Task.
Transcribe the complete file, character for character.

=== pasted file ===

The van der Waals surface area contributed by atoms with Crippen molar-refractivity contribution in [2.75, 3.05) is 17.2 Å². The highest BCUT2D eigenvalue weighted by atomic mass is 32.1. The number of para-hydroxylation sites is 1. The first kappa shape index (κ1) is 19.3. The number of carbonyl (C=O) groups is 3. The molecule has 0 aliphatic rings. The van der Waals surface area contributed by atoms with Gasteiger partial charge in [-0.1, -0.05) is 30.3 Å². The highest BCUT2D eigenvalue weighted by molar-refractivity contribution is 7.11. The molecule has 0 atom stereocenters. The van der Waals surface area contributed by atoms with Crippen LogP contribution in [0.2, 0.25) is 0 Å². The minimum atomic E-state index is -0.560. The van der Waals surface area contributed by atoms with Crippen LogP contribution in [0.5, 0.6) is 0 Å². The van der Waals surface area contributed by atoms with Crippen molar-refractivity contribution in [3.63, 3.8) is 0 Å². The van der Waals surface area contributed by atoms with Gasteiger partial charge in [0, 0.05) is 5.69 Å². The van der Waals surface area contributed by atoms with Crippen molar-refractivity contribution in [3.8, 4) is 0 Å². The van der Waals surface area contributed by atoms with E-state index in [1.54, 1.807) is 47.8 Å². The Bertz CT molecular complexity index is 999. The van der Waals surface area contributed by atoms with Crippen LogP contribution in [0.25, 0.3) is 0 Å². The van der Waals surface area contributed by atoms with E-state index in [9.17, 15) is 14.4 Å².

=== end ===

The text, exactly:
The van der Waals surface area contributed by atoms with Crippen molar-refractivity contribution in [2.75, 3.05) is 17.2 Å². The highest BCUT2D eigenvalue weighted by atomic mass is 32.1. The number of para-hydroxylation sites is 1. The first kappa shape index (κ1) is 19.3. The number of carbonyl (C=O) groups is 3. The molecule has 0 aliphatic rings. The van der Waals surface area contributed by atoms with Gasteiger partial charge in [-0.1, -0.05) is 30.3 Å². The highest BCUT2D eigenvalue weighted by molar-refractivity contribution is 7.11. The molecule has 0 atom stereocenters. The van der Waals surface area contributed by atoms with Crippen LogP contribution in [0.2, 0.25) is 0 Å². The minimum atomic E-state index is -0.560. The van der Waals surface area contributed by atoms with Crippen LogP contribution in [0.5, 0.6) is 0 Å². The van der Waals surface area contributed by atoms with Crippen molar-refractivity contribution in [3.63, 3.8) is 0 Å². The van der Waals surface area contributed by atoms with Gasteiger partial charge in [0, 0.05) is 5.69 Å². The van der Waals surface area contributed by atoms with Crippen molar-refractivity contribution in [3.8, 4) is 0 Å². The van der Waals surface area contributed by atoms with E-state index in [1.54, 1.807) is 47.8 Å². The Bertz CT molecular complexity index is 999. The van der Waals surface area contributed by atoms with Crippen LogP contribution in [0.25, 0.3) is 0 Å². The van der Waals surface area contributed by atoms with E-state index in [9.17, 15) is 14.4 Å².